The Michelson Found Animals Saving Pets Challenge launched Sept. 29 and has already done big things in a short amount of time. The challenge, which is meant to help organizations that specialize in reducing euthanasia in shelters - whether it's through TNR, SNR, spay neuter, shelter and rescue and so on - is giving organizations a platform to raise money to help their cause. The best part? The organization that raises the most money will also receive a $50,000 donation. The second will get $20,000, the third $10,000. Each week, organizations will also have a chance to win up to $20,000 in prizes.

And while this is a challenge with a competition element, whatever each organization raises between now and Oct. 30, they'll get to keep. And so far a little over $135,000 has been raised. We'd say that's pretty awesome.

If you want to learn more about the challenge and also support a cause of your choice, head the the challenge page. We also encourage you to learn more about Found Animals, an independently funded non-profit that seeks to to reduce the number of animals euthanized in shelters each year.

And don't forget to check out our ROAR campaign as well!

3 Oct

Man And Dog Reunited At Villalobos After Weeks Apart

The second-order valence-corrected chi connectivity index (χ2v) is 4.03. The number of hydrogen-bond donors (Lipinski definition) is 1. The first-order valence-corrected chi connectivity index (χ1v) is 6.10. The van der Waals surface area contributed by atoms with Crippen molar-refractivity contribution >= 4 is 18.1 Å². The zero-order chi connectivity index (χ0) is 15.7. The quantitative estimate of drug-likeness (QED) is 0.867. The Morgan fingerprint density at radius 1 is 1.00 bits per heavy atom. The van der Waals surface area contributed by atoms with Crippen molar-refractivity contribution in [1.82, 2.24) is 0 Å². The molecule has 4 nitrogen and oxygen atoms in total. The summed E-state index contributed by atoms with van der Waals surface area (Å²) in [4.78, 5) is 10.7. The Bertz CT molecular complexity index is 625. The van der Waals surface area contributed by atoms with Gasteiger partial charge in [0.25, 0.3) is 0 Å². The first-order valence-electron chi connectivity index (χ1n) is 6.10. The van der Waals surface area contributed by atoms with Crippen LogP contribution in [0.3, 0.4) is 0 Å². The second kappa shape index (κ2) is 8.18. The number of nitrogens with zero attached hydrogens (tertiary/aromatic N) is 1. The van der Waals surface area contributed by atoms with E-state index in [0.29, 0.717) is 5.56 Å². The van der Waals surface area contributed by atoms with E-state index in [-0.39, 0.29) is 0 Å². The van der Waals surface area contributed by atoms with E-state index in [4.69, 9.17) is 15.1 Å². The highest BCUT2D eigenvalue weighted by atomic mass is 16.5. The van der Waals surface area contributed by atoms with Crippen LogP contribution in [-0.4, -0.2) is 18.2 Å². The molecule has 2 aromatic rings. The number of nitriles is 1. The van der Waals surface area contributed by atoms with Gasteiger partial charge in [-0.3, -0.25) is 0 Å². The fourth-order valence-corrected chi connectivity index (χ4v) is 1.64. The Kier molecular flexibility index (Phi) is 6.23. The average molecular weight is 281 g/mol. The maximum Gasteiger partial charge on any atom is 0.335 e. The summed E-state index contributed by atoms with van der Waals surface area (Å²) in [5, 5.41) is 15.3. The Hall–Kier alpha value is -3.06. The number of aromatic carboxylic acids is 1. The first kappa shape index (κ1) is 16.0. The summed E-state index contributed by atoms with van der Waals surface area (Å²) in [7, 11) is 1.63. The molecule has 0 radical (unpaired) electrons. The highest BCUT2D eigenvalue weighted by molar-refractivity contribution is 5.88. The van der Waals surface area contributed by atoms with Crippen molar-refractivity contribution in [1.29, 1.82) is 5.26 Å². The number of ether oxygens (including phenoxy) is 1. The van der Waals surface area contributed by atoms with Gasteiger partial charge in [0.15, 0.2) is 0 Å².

Karma-saved-500

Do you believe in Karma?

Since Villalobos Rescue Center arrived in New Orleans, Tia and her team have become familiar with the homeless community, who turn to the rescue for their dogs needs.

One homeless man named Rick relied on the VRC’s generosity before. One day, his pit bull, Karma, fell into a local river, and Rick jumped in after her. Karma came out unscathed, Rick ended up with a bad staph infection that forced him into a hospital for treatment, according to VRC. That forced Rick to do the unthinkable and leave Karma with Tia at VRC.

Tia didn’t get Rick’s last name or the name of the hospital he’d be staying at. Who knows if Rick would ever return? Regardless, Tia made Karma feel at home, as did the VRC supporters that sent in plenty of pink collars and other goodies for the pit bull.

Fortunately for everyone involved, Rick returned to VRC about two weeks later. Needless to say, Karma couldn't look any happier. Have some tissues handy and take a look at the pictures on the VRC Facebook page.

UPDATE: Things are looking up for Rick and Karma! VRC announced that Rick is working for the rescue and has found temporary housing! To learn more and help the two, visit the VRC Facebook for more information.

More amazing rescues await when Pit Bulls and Parolees returns for its sixth season Saturday at 10/9c! Believe us, you’ll want to have some tissues handy for the season premiere!

about the blog

Welcome to the Bites @ Animal Planet, where you can connect with the people who bring Animal Planet to life. Find out what's in the works here at Animal Planet, share your feedback with the team and see what's getting our attention online and in the news.